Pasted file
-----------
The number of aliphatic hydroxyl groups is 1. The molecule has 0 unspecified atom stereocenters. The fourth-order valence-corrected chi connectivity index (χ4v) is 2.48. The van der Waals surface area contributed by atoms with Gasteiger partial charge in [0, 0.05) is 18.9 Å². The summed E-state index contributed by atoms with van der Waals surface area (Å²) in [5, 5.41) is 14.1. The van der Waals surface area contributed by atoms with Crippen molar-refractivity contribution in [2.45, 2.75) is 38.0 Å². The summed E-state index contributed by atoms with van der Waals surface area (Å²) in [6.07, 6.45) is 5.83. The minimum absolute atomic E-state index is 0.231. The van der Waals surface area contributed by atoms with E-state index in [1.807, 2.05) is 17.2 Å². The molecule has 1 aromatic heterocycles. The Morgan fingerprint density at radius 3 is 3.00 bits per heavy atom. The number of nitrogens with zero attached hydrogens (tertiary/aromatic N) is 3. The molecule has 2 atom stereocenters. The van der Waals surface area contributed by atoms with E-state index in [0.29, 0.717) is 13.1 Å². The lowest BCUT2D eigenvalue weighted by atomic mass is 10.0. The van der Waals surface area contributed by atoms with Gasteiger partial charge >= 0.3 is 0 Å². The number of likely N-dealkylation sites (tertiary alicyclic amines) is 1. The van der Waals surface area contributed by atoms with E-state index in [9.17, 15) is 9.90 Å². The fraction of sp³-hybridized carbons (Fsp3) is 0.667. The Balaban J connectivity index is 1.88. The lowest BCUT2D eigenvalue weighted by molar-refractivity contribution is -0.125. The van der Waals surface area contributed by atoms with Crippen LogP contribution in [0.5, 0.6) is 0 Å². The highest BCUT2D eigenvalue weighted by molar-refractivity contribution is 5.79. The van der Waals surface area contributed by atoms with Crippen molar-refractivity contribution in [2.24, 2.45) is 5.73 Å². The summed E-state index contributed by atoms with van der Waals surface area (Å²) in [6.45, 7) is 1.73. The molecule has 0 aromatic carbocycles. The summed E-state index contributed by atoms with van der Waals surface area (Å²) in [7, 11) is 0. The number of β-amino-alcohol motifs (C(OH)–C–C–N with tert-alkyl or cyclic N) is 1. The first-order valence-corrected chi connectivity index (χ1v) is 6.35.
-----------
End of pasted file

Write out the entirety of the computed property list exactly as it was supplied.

The number of aliphatic hydroxyl groups is 1. The molecule has 0 unspecified atom stereocenters. The fourth-order valence-corrected chi connectivity index (χ4v) is 2.48. The van der Waals surface area contributed by atoms with Gasteiger partial charge in [0, 0.05) is 18.9 Å². The summed E-state index contributed by atoms with van der Waals surface area (Å²) in [5, 5.41) is 14.1. The van der Waals surface area contributed by atoms with Crippen molar-refractivity contribution in [2.45, 2.75) is 38.0 Å². The summed E-state index contributed by atoms with van der Waals surface area (Å²) in [6.07, 6.45) is 5.83. The minimum absolute atomic E-state index is 0.231. The van der Waals surface area contributed by atoms with E-state index in [1.807, 2.05) is 17.2 Å². The molecule has 1 aromatic heterocycles. The Morgan fingerprint density at radius 3 is 3.00 bits per heavy atom. The number of nitrogens with zero attached hydrogens (tertiary/aromatic N) is 3. The molecule has 2 atom stereocenters. The van der Waals surface area contributed by atoms with E-state index in [0.29, 0.717) is 13.1 Å². The lowest BCUT2D eigenvalue weighted by atomic mass is 10.0. The van der Waals surface area contributed by atoms with Gasteiger partial charge >= 0.3 is 0 Å². The number of likely N-dealkylation sites (tertiary alicyclic amines) is 1. The van der Waals surface area contributed by atoms with E-state index in [9.17, 15) is 9.90 Å². The fraction of sp³-hybridized carbons (Fsp3) is 0.667. The Balaban J connectivity index is 1.88. The lowest BCUT2D eigenvalue weighted by molar-refractivity contribution is -0.125. The van der Waals surface area contributed by atoms with Crippen LogP contribution in [0.5, 0.6) is 0 Å². The highest BCUT2D eigenvalue weighted by molar-refractivity contribution is 5.79. The van der Waals surface area contributed by atoms with Crippen molar-refractivity contribution in [2.24, 2.45) is 5.73 Å². The summed E-state index contributed by atoms with van der Waals surface area (Å²) in [6.45, 7) is 1.73. The molecule has 0 aromatic carbocycles. The summed E-state index contributed by atoms with van der Waals surface area (Å²) in [7, 11) is 0. The number of β-amino-alcohol motifs (C(OH)–C–C–N with tert-alkyl or cyclic N) is 1. The first-order valence-corrected chi connectivity index (χ1v) is 6.35.